Global Glance: Oct 19, 2015
A quick look at intriguing international stories
By John Bostwick, Managing Editor, Radius
Welcome back to Global Glance. This week we look at:
- Tipping in New York and around the world
- How instability can create opportunity in emerging markets
- Soho House’s successful international expansion
Tipping Practices in New York City Restaurants and Around the Globe
For most of us, Danny Meyer is the guy who created Shake Shack, the “better burger” joint that started as a hot dog cart in a Manhattan park in 2001 and has grown, according to its website, to include locations “from DUMBO to Dubai and Miami to Moscow.” Meyer is probably better known in New York City for his Union Square Hospitality Group, comprised of 13 high-end restaurants including Gramercy Tavern and Eleven Madison Park.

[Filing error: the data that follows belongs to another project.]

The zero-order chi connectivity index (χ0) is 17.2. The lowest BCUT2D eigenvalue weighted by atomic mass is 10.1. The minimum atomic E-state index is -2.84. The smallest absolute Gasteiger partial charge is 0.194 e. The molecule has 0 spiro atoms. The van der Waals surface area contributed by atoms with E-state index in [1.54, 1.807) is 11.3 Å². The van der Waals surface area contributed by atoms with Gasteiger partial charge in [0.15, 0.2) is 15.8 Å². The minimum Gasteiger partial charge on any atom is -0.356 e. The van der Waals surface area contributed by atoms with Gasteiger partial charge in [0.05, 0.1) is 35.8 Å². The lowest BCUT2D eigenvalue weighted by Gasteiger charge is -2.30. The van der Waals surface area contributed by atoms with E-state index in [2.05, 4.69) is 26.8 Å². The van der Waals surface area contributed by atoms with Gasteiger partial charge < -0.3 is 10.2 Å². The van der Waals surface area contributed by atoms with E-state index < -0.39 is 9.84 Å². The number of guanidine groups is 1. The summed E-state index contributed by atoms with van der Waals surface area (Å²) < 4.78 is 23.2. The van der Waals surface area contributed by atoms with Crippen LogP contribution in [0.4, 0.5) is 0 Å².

Meyer is acclaimed for the quality of his restaurants and for their emphasis on customer service. His latest move, however, may alienate some traditionally-minded diners who believe wait staff should be rewarded for good service and punished for bad. The New York Post reported last Wednesday that starting next month, “Meyer’s Union Square Hospitality Group will be instituting a no-tipping policy at the posh restaurant The Modern inside the Museum of Modern Art.” Menu prices will be hiked 21 to 25 percent, allowing Meyer “to raise workers’ wages — and make it possible for his restaurants to attract top talent.”
Depending on how the pilot program at The Modern goes, Meyer will implement the no-tipping policy at all his USHG restaurants by the end of next year. Given how influential and respected Meyer and his restaurants are, it will be fascinating to see if more US restaurants adopt the practice. Some industry professionals are skeptical. The New York Times also covered the story last week, quoting another New York restaurant owner as saying: “Tipping is a way of life in this country. … It may not be the perfect system, but it’s our system. It’s an American system.”